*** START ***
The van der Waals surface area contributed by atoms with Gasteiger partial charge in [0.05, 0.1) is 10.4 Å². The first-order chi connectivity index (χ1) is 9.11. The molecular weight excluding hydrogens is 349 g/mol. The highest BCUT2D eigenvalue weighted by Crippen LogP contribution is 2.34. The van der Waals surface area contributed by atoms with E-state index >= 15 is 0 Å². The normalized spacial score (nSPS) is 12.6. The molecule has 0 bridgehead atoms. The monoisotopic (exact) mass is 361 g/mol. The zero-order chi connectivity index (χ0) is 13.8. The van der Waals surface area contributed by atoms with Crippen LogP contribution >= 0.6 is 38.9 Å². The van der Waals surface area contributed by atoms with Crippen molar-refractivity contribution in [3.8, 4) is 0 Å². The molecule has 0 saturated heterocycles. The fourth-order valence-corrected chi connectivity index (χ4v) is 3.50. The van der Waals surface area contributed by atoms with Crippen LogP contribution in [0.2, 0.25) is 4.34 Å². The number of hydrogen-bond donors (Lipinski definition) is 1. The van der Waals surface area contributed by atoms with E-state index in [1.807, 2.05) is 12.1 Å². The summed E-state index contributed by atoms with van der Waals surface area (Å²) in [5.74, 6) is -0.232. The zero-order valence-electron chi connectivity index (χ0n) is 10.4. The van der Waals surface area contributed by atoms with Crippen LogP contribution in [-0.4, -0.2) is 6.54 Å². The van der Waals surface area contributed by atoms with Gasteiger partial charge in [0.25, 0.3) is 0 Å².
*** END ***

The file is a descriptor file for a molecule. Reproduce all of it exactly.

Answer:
The van der Waals surface area contributed by atoms with Gasteiger partial charge in [0.05, 0.1) is 10.4 Å². The first-order chi connectivity index (χ1) is 9.11. The molecular weight excluding hydrogens is 349 g/mol. The highest BCUT2D eigenvalue weighted by Crippen LogP contribution is 2.34. The van der Waals surface area contributed by atoms with E-state index >= 15 is 0 Å². The normalized spacial score (nSPS) is 12.6. The molecule has 0 bridgehead atoms. The monoisotopic (exact) mass is 361 g/mol. The zero-order chi connectivity index (χ0) is 13.8. The van der Waals surface area contributed by atoms with Crippen LogP contribution >= 0.6 is 38.9 Å². The van der Waals surface area contributed by atoms with Crippen molar-refractivity contribution in [3.8, 4) is 0 Å². The molecule has 0 saturated heterocycles. The fourth-order valence-corrected chi connectivity index (χ4v) is 3.50. The van der Waals surface area contributed by atoms with Crippen LogP contribution in [0.2, 0.25) is 4.34 Å². The number of hydrogen-bond donors (Lipinski definition) is 1. The van der Waals surface area contributed by atoms with E-state index in [1.807, 2.05) is 12.1 Å². The summed E-state index contributed by atoms with van der Waals surface area (Å²) in [5.74, 6) is -0.232. The zero-order valence-electron chi connectivity index (χ0n) is 10.4. The van der Waals surface area contributed by atoms with Crippen LogP contribution in [-0.4, -0.2) is 6.54 Å². The van der Waals surface area contributed by atoms with Gasteiger partial charge in [0.25, 0.3) is 0 Å².